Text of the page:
The Miami Hurricanes picked up their first ACC win last weekend against a ranked Virginia team 17-9 and now sit at 3-3, 1-2 on the year.
As that score above would indicate, the game against the Cavaliers was a defensive battle. Both teams struggled on offense and Miami made just enough plays to get a much needed victory, helped by some unlikely performers.
How can the sluggish Miami offense get a shot in the arm? Here might be a good place to start.
Let Dallas Lead the way
Once again looking at the run/pass balance what stands out is the lack of carries for DeeJay Dallas this season. In six games Dallas has not exceeded 14 carries (twice) in a single game, yet still has two 100-yard performances to show for it.
Dallas is averaging 6.7 yards per carry and has added another 11 receptions and a touchdown in the passing game. He should be the focal point of the offense moving forward.
His toughness and determination fuel the offense in late game situations, if Miami gets the lead opponents need a heavy dose of 13 to put them away.
No More Slow Developing Pass Plays
The struggles of the Hurricanes offensive line have hit rock bottom, Miami now leads the nation with 28 sacks allowed. A porous front five has not given either N'Kosi Perry or Jarren Williams much time to work with.
Part of the problem is the elaborate and slow developing deep pass plays which fall apart against any pass rush whatsoever. Before his injury, Williams was guilty of holding the ball too long and waiting for the home run to Jeff Thomas or Mike Harley instead of taking the check downs.
Tight end Brevin Jordan has been their best receiving option, leading the team with 25 receptions for 417 yards and two touchdowns. He is a matchup nightmare for opposing defenses and has shown tremendous playmaking ability in space.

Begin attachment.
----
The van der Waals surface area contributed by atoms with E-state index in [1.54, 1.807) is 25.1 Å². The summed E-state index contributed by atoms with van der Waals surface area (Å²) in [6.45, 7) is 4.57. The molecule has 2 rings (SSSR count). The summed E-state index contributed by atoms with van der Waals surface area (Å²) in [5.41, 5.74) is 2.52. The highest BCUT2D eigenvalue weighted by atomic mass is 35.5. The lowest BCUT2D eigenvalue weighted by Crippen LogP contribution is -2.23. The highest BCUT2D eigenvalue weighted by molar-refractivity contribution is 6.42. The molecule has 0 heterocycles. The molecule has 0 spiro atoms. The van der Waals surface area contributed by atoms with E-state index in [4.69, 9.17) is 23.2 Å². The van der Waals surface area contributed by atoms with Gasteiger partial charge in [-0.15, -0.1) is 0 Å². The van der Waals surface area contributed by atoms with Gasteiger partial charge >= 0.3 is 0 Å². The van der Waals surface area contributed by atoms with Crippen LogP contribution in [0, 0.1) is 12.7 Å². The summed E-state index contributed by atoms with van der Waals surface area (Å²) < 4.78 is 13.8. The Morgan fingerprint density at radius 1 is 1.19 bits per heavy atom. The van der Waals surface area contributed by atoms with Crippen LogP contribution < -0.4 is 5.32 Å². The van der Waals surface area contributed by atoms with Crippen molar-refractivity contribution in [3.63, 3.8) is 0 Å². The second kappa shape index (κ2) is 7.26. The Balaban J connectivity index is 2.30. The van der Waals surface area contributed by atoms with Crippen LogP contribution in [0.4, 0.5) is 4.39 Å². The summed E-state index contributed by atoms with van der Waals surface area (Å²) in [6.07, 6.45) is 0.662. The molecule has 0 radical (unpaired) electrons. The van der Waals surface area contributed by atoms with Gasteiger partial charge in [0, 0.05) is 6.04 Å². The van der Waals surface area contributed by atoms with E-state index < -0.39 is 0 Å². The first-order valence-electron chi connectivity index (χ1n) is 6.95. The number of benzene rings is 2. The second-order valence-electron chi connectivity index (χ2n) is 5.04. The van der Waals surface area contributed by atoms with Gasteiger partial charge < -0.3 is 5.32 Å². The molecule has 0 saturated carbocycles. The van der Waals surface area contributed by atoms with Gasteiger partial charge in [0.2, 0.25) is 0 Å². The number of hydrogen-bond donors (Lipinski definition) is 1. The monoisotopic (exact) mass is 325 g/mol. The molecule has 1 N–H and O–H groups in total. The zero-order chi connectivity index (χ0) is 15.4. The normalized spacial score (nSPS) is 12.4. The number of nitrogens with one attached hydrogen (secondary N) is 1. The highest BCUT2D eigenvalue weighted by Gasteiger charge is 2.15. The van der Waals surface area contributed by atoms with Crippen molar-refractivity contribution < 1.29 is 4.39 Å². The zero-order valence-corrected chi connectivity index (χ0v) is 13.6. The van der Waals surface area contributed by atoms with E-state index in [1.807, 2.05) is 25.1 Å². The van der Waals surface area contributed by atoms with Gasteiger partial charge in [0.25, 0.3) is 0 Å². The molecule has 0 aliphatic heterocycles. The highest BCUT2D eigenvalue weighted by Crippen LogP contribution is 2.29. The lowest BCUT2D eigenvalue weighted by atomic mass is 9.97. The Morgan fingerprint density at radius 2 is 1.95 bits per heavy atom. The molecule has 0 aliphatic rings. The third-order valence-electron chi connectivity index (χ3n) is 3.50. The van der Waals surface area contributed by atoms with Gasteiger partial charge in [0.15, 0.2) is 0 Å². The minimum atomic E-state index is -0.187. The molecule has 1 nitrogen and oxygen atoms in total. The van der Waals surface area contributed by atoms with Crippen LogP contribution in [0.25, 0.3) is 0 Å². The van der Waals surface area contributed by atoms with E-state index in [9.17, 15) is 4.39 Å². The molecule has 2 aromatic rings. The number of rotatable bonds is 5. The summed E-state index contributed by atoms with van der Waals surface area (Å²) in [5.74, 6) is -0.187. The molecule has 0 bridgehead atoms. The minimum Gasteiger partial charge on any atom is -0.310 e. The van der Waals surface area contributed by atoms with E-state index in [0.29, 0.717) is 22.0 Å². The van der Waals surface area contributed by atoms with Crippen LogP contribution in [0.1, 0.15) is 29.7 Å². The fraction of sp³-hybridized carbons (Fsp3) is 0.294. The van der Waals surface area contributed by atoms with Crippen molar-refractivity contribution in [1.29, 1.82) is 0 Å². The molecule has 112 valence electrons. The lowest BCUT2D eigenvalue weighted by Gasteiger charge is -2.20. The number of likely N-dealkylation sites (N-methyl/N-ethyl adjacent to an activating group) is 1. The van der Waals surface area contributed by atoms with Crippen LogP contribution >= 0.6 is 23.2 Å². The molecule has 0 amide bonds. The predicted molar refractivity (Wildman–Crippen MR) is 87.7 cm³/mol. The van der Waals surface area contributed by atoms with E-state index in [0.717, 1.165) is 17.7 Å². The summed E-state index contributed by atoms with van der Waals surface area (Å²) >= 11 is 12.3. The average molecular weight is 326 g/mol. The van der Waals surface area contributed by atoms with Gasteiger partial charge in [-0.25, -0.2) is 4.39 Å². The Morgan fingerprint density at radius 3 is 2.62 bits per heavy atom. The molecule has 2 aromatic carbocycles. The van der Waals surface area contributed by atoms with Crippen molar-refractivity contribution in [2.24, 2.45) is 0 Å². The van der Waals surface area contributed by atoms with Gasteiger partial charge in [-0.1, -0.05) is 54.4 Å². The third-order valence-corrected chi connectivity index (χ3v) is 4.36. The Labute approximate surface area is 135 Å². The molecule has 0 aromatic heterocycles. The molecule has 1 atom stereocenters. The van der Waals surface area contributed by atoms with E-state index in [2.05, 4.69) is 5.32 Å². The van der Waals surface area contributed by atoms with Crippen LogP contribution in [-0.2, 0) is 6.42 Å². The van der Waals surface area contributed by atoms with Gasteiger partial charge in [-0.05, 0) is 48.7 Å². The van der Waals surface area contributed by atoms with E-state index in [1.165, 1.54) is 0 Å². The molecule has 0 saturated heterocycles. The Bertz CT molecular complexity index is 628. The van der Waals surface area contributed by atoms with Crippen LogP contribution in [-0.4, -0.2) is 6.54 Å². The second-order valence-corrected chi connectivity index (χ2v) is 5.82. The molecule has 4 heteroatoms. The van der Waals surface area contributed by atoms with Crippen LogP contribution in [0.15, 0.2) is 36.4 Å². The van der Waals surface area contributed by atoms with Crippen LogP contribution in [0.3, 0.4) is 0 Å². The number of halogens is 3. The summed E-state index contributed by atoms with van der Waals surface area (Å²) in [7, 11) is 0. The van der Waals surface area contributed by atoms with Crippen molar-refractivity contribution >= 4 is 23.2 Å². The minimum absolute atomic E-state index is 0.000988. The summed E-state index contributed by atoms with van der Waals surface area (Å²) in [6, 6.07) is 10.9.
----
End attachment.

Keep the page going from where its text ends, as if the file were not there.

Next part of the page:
Jordan can dominate in the middle of the field and be a great safety net for whomever is under center, he forces defenses to cover both horizontally and vertically across the field.
Against Virginia the Hurricanes were also able to move the ball with quick bubble screens to the wideouts, allowing them room to use their speed and quickness on the perimeter. This should continue, along with more shorter drops and slant/hitch combos across the middle to the speedy wide receivers.
Cash in on the Money Down
Another negative trend for the Hurricanes offense is their inability to stay on the field and convert on third down. After six games Miami ranks 126th out of 130 FBS teams in 3rd down conversion percentage (27.9%).
In their best offensive performance of the season, a 42-35 loss against Virginia Tech, Miami converted a season high 7-of-15 third down attempts.
When facing other power five teams Miami has only succeeded on six out of 34 third downs (17.6%) in three games, converting in only two such situations in each of those games.
This has put undo pressure on an inconsistent defense, especially late in games when fatigue is an issue. Too many drives are stalling out, ending with punts or field goal attempts. Miami has to do a better job of keeping the chains moving, plain and simple.
Follow us on Twitter for more Miami Hurricanes coverage @CaneMaven. Photo courtesy of Tony Capobianco.